Why I Love Being a Dad

Every stage of life is special. Enjoy it, because when it passes, you can't go back and relive it. I always encourage people (and myself) to enjoy what's going on now instead of spending inordinate amounts of time wishing for the future. It's okay to dream and hope for the future, but if you focus too much on that, you'll miss out on what's right in front of you.

Obviously, there was a time in my life when I was not married. Looking back on those years I see it was a good time in my life. I could stay out late, do what I wanted, and not be accountable to anyone for my decisions. If I wanted it and could afford it (which wasn't much), it was mine. If I wanted peanut butter and Ramen noodles for dinner, then that's what I had for dinner! As glamorous as that was, I saw marriage as an improvement on my life. If you haven't already read the story, check out "The Story of Us" to read how my wife and I came to be the Devine family.

Then we contemplated children. My wife and I both wanted children, but timing was the discussion. We both saw value in having the early years of our marriage be child-free. There are a lot of adjustments to be made when transferring from single to married life, and that can cause stress. Perhaps that's why the majority of divorce occurs in the first five years of marriage. I can't be certain of that, but I am certain that my wife and I both decided to wait on kids. It was a special time for us to be married and "free".

In September 2010 we learned we were going to have a baby. It was no surprise. We'd been "working" toward that goal. We were both thrilled! But along with the thrill was the realization that another phase of our lives was passing--we were now entering the realm of parenthood.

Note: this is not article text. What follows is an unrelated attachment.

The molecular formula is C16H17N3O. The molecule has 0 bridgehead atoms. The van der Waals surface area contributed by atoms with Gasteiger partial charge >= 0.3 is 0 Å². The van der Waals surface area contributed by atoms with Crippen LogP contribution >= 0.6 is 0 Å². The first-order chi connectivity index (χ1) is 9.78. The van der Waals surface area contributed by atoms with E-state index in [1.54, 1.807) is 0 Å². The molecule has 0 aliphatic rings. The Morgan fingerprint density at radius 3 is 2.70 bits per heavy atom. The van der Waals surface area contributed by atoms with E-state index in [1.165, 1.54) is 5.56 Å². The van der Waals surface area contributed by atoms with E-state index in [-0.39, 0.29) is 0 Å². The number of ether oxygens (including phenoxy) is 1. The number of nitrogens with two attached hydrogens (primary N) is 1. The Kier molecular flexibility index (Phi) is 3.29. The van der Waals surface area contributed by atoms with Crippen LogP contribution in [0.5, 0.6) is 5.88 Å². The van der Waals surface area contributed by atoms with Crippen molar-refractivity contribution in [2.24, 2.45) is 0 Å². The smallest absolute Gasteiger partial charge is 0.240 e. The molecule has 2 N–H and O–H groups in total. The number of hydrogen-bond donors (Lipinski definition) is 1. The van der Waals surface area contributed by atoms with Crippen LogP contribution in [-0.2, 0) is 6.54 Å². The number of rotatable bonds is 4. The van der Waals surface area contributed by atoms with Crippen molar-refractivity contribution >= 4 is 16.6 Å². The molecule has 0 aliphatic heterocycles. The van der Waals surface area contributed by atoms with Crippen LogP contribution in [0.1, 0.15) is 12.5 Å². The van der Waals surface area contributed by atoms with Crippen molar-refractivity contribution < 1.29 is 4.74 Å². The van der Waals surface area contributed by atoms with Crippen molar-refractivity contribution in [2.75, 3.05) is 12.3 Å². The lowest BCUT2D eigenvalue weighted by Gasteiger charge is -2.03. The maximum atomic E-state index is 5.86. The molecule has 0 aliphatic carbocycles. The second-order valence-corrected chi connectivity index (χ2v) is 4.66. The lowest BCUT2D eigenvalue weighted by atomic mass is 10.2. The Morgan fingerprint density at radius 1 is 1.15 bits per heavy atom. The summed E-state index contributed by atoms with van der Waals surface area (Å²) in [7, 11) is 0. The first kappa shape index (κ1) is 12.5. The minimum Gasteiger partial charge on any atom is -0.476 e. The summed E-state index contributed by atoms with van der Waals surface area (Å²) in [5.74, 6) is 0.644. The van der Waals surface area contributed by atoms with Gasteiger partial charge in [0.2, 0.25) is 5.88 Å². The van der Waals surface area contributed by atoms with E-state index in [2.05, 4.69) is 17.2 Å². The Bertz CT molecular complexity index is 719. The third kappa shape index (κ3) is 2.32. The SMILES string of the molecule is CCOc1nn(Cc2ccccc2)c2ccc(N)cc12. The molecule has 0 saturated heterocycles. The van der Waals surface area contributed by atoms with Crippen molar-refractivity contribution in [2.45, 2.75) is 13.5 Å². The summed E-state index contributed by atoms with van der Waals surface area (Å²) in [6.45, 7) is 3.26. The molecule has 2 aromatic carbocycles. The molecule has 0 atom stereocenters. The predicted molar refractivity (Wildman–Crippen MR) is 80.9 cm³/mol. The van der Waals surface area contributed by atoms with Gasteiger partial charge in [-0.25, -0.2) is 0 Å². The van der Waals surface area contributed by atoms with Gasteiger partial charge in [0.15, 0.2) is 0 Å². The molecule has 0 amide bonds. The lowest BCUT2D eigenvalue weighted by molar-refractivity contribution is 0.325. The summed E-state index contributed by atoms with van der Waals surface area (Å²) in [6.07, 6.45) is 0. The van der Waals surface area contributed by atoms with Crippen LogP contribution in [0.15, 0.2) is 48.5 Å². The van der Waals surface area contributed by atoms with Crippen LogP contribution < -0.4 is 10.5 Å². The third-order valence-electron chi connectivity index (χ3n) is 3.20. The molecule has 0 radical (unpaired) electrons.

I think interpersonal relationships are wonderful because they are one of the few blessings in life that get better with time. I believe marriage begins wonderful, and if properly nurtured, becomes exponentially more amazing with the passing years. Similarly, having a child is a fantastic joy, but the longer you have a child or children, the more deeply you love them. I am writing this post to share the reasons why I love being a Dad. I hope some of you parents can relate.

#1 Witnessing the formation of human life is amazing.

As a scientist, I am completely enamored by the awesomeness of embryonic development. One cell turns to 2, then 4, then 8, and it's not long before you have billions of cells. As those cells divide, they differentiate ("mature") into other functional cells that orchestrate development by sending signals to surrounding cells, causing them to form necessary structures and ultimately build a living creature (check this video out). I will never get over it. But aside from my geekyness, it is exquisite to see a woman carry a child. My wife was beautifully pregnant.